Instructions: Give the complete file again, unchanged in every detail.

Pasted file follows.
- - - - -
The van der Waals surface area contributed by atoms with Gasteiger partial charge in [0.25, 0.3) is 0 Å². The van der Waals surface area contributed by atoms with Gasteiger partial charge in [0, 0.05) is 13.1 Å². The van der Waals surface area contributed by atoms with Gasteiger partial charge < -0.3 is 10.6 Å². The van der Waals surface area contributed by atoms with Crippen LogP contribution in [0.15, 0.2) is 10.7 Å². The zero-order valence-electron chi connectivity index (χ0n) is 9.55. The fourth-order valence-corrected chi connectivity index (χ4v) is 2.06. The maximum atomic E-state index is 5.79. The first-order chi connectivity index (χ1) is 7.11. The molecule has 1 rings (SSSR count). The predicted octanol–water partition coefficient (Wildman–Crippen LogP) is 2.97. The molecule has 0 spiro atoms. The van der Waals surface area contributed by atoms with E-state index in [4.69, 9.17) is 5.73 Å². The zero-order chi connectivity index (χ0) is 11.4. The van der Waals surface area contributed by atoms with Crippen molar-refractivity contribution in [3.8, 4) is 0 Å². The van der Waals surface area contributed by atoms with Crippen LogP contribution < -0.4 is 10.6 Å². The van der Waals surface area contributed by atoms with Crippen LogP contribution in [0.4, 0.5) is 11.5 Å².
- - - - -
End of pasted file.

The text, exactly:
The van der Waals surface area contributed by atoms with Gasteiger partial charge in [0.25, 0.3) is 0 Å². The van der Waals surface area contributed by atoms with Gasteiger partial charge in [0, 0.05) is 13.1 Å². The van der Waals surface area contributed by atoms with Gasteiger partial charge < -0.3 is 10.6 Å². The van der Waals surface area contributed by atoms with Crippen LogP contribution in [0.15, 0.2) is 10.7 Å². The zero-order valence-electron chi connectivity index (χ0n) is 9.55. The fourth-order valence-corrected chi connectivity index (χ4v) is 2.06. The maximum atomic E-state index is 5.79. The first-order chi connectivity index (χ1) is 7.11. The molecule has 1 rings (SSSR count). The predicted octanol–water partition coefficient (Wildman–Crippen LogP) is 2.97. The molecule has 0 spiro atoms. The van der Waals surface area contributed by atoms with E-state index in [4.69, 9.17) is 5.73 Å². The zero-order chi connectivity index (χ0) is 11.4. The van der Waals surface area contributed by atoms with Crippen molar-refractivity contribution in [3.8, 4) is 0 Å². The van der Waals surface area contributed by atoms with Crippen LogP contribution < -0.4 is 10.6 Å². The van der Waals surface area contributed by atoms with Crippen LogP contribution in [0.4, 0.5) is 11.5 Å².